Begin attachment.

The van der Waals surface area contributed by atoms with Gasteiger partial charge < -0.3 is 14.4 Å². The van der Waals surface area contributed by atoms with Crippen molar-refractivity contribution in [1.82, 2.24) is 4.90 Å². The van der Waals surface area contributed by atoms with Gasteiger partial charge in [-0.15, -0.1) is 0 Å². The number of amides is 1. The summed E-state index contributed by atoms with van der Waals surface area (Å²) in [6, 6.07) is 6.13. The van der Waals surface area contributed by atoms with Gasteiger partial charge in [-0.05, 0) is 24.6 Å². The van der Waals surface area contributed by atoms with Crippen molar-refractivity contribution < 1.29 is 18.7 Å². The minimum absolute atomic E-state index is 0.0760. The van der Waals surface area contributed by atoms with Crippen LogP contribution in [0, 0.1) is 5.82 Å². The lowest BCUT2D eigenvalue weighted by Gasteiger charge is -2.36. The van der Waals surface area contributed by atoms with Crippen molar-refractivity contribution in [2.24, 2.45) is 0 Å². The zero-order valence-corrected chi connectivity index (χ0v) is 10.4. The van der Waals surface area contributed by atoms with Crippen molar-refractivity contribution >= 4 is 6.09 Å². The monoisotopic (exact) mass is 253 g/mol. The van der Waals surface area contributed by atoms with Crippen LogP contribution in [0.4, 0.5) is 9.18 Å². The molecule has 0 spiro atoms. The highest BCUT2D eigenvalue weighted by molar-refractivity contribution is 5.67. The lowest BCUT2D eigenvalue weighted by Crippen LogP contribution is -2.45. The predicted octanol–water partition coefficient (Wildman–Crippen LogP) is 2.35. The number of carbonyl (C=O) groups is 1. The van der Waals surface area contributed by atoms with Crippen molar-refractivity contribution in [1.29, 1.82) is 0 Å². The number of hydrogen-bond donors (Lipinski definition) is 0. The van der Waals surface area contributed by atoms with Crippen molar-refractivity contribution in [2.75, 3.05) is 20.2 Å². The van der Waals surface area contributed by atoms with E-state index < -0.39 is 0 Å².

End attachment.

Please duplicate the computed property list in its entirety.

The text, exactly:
The van der Waals surface area contributed by atoms with Gasteiger partial charge < -0.3 is 14.4 Å². The van der Waals surface area contributed by atoms with Crippen molar-refractivity contribution in [1.82, 2.24) is 4.90 Å². The van der Waals surface area contributed by atoms with Gasteiger partial charge in [-0.15, -0.1) is 0 Å². The number of amides is 1. The summed E-state index contributed by atoms with van der Waals surface area (Å²) in [6, 6.07) is 6.13. The van der Waals surface area contributed by atoms with Gasteiger partial charge in [-0.05, 0) is 24.6 Å². The van der Waals surface area contributed by atoms with Crippen molar-refractivity contribution < 1.29 is 18.7 Å². The minimum absolute atomic E-state index is 0.0760. The van der Waals surface area contributed by atoms with Crippen LogP contribution in [0, 0.1) is 5.82 Å². The lowest BCUT2D eigenvalue weighted by Gasteiger charge is -2.36. The van der Waals surface area contributed by atoms with Crippen molar-refractivity contribution in [2.24, 2.45) is 0 Å². The zero-order valence-corrected chi connectivity index (χ0v) is 10.4. The van der Waals surface area contributed by atoms with Crippen molar-refractivity contribution >= 4 is 6.09 Å². The monoisotopic (exact) mass is 253 g/mol. The van der Waals surface area contributed by atoms with Crippen LogP contribution in [0.4, 0.5) is 9.18 Å². The molecule has 0 spiro atoms. The highest BCUT2D eigenvalue weighted by molar-refractivity contribution is 5.67. The lowest BCUT2D eigenvalue weighted by Crippen LogP contribution is -2.45. The predicted octanol–water partition coefficient (Wildman–Crippen LogP) is 2.35. The number of carbonyl (C=O) groups is 1. The van der Waals surface area contributed by atoms with Crippen molar-refractivity contribution in [1.29, 1.82) is 0 Å². The number of hydrogen-bond donors (Lipinski definition) is 0. The van der Waals surface area contributed by atoms with Crippen molar-refractivity contribution in [2.75, 3.05) is 20.2 Å². The van der Waals surface area contributed by atoms with E-state index < -0.39 is 0 Å².